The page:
• Google Plus
  • Hackathons: attending them, contacting past winners
  • HackerRank.com, LeetCode.com, Interviewing.io, projecteuler.net
  • Hired
  • HN articles about your stack + interesting eng decisions - authors, commenters
  • HN who's searching for a job
  • Instagram: hashtags, geotags
  • IRC
  • Linkedin: traditional searches (ew); email your friends who you'd want to work with again; email friends who know many of your target type of engineer and ask for intros. I made a tool to help you do this, email me about it, I'll run it for you for free :) (david [åt] dtrejo dot com)
  • Livecoding on Twitch, liveedu.tv, YouTube,
  • Meetups:
    • meetup.com;
    • artisanal meetup websites
    • your own meetups (e.g. start organizing your city's offline first meetup)
    • arrive prepared: know roughly who you want to talk to
  • Medium articles about your technologies - authors, commenters
  • Medium articles exposing bad workplaces - authors, commenters
  • Product Hunt – product creators who don't seem to have solid business models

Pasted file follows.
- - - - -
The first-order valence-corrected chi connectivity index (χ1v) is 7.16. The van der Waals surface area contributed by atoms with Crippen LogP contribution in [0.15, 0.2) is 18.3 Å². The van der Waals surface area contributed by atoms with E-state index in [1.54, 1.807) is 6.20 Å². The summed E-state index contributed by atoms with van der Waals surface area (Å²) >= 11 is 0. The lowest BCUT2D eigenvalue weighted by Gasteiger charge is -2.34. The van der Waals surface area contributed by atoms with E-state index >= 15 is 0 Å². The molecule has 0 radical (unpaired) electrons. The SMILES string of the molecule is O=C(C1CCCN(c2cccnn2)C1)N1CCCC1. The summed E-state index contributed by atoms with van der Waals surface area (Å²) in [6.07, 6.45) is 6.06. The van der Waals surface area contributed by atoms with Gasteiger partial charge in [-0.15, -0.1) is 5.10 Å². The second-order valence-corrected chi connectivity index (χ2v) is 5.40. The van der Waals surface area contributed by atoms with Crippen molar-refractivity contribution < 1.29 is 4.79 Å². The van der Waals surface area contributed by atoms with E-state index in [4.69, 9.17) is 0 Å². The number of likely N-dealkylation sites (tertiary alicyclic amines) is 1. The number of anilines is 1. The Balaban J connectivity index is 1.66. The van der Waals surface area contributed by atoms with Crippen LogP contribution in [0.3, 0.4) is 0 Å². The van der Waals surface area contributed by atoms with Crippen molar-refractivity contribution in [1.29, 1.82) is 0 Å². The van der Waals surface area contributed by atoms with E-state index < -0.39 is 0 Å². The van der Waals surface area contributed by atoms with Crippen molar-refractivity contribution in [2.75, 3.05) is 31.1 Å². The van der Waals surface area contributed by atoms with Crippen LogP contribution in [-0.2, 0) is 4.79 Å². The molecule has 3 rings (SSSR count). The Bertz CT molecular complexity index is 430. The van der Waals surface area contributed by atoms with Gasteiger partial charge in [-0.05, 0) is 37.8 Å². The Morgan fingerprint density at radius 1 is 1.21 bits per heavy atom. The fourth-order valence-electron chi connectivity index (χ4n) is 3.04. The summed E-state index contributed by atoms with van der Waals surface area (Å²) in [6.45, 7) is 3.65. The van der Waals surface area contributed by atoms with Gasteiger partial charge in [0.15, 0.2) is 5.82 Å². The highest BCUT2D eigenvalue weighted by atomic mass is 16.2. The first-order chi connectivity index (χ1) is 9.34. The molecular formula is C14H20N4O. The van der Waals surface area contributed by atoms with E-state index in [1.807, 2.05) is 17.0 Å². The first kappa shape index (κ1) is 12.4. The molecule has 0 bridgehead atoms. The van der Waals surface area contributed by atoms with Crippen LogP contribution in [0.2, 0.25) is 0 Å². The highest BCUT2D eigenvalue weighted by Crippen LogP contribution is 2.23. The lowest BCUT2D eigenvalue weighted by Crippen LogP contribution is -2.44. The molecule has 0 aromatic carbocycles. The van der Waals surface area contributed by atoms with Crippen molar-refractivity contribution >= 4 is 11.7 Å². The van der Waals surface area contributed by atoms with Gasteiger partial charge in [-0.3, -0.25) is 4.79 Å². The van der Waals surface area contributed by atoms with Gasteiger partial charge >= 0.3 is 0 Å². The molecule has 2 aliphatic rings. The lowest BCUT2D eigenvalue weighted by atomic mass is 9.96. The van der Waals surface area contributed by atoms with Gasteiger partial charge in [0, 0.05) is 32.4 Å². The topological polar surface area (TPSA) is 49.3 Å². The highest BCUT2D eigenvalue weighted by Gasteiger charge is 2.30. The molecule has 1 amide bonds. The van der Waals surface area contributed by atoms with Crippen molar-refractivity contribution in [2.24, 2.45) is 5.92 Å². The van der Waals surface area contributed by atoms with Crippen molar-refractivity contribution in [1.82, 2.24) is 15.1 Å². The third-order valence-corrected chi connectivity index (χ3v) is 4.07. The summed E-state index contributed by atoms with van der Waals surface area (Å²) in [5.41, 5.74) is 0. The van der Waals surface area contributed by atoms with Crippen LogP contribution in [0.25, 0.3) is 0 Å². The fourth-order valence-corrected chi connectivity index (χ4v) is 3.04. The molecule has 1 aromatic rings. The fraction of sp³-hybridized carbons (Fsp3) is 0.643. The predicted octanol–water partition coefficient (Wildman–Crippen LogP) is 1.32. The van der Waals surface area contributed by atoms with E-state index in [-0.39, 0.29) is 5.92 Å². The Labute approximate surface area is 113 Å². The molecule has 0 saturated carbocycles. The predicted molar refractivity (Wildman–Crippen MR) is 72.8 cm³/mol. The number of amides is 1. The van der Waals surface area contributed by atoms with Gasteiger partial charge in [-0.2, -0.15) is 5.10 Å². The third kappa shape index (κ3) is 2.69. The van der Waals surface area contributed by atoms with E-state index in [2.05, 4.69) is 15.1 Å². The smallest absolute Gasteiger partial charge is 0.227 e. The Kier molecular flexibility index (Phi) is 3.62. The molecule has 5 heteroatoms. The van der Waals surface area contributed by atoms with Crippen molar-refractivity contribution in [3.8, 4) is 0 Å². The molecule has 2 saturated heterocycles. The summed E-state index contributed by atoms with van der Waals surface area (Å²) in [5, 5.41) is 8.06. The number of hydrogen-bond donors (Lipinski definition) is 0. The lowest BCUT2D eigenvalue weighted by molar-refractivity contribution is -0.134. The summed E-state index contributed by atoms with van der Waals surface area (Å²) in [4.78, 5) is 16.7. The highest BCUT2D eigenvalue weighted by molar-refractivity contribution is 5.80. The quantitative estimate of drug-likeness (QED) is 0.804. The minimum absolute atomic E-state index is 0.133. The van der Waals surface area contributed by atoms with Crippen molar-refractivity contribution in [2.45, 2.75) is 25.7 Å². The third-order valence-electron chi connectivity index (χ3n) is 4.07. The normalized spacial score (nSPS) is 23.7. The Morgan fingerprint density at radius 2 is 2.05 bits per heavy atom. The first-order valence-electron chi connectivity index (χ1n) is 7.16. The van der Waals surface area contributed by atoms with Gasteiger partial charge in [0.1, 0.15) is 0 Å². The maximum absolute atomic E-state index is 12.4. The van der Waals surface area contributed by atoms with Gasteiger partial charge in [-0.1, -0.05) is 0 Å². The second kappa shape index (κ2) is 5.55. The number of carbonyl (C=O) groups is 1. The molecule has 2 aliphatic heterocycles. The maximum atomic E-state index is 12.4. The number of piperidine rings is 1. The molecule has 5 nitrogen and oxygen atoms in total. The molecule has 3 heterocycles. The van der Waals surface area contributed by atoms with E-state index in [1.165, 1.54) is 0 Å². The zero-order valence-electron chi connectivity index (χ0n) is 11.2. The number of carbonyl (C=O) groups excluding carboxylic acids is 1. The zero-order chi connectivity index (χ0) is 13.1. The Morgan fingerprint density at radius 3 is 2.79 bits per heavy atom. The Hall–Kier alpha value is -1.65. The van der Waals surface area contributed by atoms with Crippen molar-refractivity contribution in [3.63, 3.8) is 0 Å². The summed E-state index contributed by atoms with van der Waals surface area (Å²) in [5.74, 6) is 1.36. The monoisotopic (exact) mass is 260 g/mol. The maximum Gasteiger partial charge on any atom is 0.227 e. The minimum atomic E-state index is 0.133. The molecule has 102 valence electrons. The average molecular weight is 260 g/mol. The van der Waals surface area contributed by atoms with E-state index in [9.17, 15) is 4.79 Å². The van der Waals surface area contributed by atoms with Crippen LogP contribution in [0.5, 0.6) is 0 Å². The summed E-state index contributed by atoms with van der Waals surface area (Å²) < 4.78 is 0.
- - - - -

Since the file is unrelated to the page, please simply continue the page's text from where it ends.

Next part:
• Quora answerers for technologies in your stack
  • Reddit – people who share their absurdly low salary and impressive achievements
  • Reddit r/programming and every other relevant r/ -> Post engineering articles with CTA (call to action).
  • Reddit, monthly who's hiring for each language you use (e.g. r/C_Programming)
  • Referrals: Searchlight meetings aka sourcing sessions (used at Stripe, Dropbox, and more. via Ivan Kirigin list ways to get them, link to searchlight instructions
  • Retargeted ads using emails you've found elsewhere (discount by # of people who run ad-blockers)
  • Skype search
  • Skype search (via Atallah)
  • Slack groups that are public: hamsterpad, slacklist, chitchats
  • Snapchat
  • Spotify: spell your message with songs via Willem Wijnans
  • StackExchange Data Explorer via Willem Wijnans
  • Stackoverflow answerers for technologies in your stack
  • Startups in general because they underpay their engineers and give out equity that is more illiquid than typical
  • Startups who haven't publicly raised in the last year
  • Strava
  • Trust Velocity via Philip Morgan
    • Mainstream press
    • Media interview
    • Podcast guesting (combined with great CTA)
    • Single guest post on major publication
    • Lead magnet on trusted 3rd party website
    • Regularly showing up in prospect's email inbox with relevant content
    • "Lumpy Envelope" campaign (e.g. how Matasano gives books to candidates who aren't experienced enough yet)
    • Job aid, calculator
  • Udemy grads (https://www.udacity.com/hire-talent) - free to hire
  • Vimeo – speakers, commenters
  • Volunteering events – e.g. teaching kids to code
  • WiFi SSID via Willem Wijnans
  • Write a book for engineers (personal experience: works great)
  • Youtube – speakers, maybe commenters

What would make this list more useful for you? Email me: david [åt] dtrejo dot com.

May engineers be with you,
David